A Critical Review of Short-Term Water Demand Forecasting Tools—What Method Should I Use?
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Niknam, A., Zare, H., Hosseininasab, H., Mostafaeipour, A., & Herrera, M. (2022). A Critical Review of Short-Term Water Demand Forecasting Tools—What Method Should I Use?. Sustainability (Switzerland) https://doi.org/10.3390/su14095412
<jats:p>The challenge for city authorities goes beyond managing growing cities, since as cities develop, their exposure to climate change effects also increases. In this scenario, urban water supply is under unprecedented pressure, and the sustainable management of the water demand, in terms of practices including economic, social, environmental, production, and other fields, is becoming a must for utility managers and policy makers. To help tackle these challenges, this paper presents a well-timed review of predictive methods for short-term water demand. For this purpose, over 100 articles were selected from the articles published in water demand forecasting from 2010 to 2021 and classified upon the methods they use. In principle, the results show that traditional time series methods and artificial neural networks are among the most widely used methods in the literature, used in 25% and 20% of the articles in this review. However, the ultimate goal of the current work goes further, providing a comprehensive guideline for engineers and practitioners on selecting a forecasting method to use among the plethora of available options. The overall document results in an innovative reference tool, ready to support demand-informed decision making for disruptive technologies such as those coming from the Internet of Things and cyber–physical systems, as well as from the use of digital twin models of water infrastructure. On top of this, this paper includes a thorough review of how sustainable management objectives have evolved in a new era of technological developments, transforming data acquisition and treatment.</jats:p>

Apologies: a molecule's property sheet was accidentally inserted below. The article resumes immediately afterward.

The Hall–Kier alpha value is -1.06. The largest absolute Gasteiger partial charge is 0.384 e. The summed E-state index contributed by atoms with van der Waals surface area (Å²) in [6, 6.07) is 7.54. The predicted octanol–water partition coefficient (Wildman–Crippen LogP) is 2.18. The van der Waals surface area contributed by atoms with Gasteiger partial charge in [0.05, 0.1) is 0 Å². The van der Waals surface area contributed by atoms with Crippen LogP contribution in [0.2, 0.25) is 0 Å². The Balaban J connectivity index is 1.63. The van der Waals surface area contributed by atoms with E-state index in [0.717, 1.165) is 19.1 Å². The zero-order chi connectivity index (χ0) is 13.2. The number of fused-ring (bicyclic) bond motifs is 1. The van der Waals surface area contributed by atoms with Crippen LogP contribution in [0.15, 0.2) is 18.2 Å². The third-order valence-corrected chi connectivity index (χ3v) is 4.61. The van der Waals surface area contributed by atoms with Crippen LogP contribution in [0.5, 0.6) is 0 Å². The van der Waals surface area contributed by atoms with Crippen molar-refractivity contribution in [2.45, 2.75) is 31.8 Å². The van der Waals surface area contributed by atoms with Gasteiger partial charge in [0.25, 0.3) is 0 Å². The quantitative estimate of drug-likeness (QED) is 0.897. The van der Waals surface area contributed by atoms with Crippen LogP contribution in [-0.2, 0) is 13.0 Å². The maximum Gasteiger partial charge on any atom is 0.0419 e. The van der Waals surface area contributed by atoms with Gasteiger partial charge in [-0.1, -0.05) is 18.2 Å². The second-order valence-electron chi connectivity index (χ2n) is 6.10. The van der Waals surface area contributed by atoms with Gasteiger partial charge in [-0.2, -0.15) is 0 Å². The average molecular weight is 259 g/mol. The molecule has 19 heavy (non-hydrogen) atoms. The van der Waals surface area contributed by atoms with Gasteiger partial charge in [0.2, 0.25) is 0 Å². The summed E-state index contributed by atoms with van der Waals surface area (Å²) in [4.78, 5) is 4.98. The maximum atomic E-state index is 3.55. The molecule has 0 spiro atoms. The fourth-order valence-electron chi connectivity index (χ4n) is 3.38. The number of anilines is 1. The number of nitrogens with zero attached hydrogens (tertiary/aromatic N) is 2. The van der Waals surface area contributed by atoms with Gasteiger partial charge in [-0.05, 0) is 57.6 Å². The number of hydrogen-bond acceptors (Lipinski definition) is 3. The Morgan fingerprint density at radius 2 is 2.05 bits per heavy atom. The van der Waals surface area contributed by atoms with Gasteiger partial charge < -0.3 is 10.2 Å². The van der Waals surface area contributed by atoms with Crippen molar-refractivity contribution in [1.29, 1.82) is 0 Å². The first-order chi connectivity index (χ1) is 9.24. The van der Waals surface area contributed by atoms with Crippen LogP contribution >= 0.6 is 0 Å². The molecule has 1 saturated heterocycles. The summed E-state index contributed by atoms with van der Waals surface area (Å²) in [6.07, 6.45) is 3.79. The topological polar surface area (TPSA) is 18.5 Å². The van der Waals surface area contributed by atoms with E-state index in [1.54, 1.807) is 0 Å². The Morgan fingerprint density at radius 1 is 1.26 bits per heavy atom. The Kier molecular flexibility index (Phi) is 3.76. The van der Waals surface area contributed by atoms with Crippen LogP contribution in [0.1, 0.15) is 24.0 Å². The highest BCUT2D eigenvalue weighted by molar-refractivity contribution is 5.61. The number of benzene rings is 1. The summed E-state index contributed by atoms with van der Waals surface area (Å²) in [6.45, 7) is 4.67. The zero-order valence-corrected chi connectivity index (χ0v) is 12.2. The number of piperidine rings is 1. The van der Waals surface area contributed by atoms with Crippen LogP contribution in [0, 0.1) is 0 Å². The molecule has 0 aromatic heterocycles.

External DOI: https://doi.org/10.3390/su14095412
This record's URL: https://www.repository.cam.ac.uk/handle/1810/336626
Attribution 4.0 International
Licence URL: https://creativecommons.org/licenses/by/4.0/